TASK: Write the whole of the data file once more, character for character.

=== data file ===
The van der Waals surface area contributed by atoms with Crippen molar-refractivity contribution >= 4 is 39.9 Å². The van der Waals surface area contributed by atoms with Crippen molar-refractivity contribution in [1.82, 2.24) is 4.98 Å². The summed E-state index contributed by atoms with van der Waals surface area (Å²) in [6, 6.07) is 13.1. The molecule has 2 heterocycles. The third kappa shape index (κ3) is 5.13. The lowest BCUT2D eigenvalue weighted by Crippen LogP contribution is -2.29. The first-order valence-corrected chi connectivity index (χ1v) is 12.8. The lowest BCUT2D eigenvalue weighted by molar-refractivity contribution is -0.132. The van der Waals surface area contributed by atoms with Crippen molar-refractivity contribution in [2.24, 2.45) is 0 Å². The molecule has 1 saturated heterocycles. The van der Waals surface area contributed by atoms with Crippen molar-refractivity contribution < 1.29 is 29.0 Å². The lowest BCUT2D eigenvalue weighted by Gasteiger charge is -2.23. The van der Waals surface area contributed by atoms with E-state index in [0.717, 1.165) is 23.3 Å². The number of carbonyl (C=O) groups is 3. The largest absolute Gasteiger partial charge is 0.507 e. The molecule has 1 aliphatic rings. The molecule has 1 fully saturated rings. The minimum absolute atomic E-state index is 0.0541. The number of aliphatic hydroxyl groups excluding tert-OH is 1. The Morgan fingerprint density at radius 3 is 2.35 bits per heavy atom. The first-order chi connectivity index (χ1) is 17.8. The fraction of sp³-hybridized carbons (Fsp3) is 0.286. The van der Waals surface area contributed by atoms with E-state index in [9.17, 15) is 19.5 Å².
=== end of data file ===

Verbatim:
The van der Waals surface area contributed by atoms with Crippen molar-refractivity contribution >= 4 is 39.9 Å². The van der Waals surface area contributed by atoms with Crippen molar-refractivity contribution in [1.82, 2.24) is 4.98 Å². The summed E-state index contributed by atoms with van der Waals surface area (Å²) in [6, 6.07) is 13.1. The molecule has 2 heterocycles. The third kappa shape index (κ3) is 5.13. The lowest BCUT2D eigenvalue weighted by Crippen LogP contribution is -2.29. The first-order valence-corrected chi connectivity index (χ1v) is 12.8. The lowest BCUT2D eigenvalue weighted by molar-refractivity contribution is -0.132. The van der Waals surface area contributed by atoms with Crippen molar-refractivity contribution in [2.24, 2.45) is 0 Å². The molecule has 1 saturated heterocycles. The van der Waals surface area contributed by atoms with Crippen molar-refractivity contribution < 1.29 is 29.0 Å². The lowest BCUT2D eigenvalue weighted by Gasteiger charge is -2.23. The van der Waals surface area contributed by atoms with E-state index in [0.717, 1.165) is 23.3 Å². The number of carbonyl (C=O) groups is 3. The largest absolute Gasteiger partial charge is 0.507 e. The molecule has 1 aliphatic rings. The molecule has 1 fully saturated rings. The minimum absolute atomic E-state index is 0.0541. The number of aliphatic hydroxyl groups excluding tert-OH is 1. The Morgan fingerprint density at radius 3 is 2.35 bits per heavy atom. The first-order chi connectivity index (χ1) is 17.8. The fraction of sp³-hybridized carbons (Fsp3) is 0.286. The van der Waals surface area contributed by atoms with E-state index in [9.17, 15) is 19.5 Å².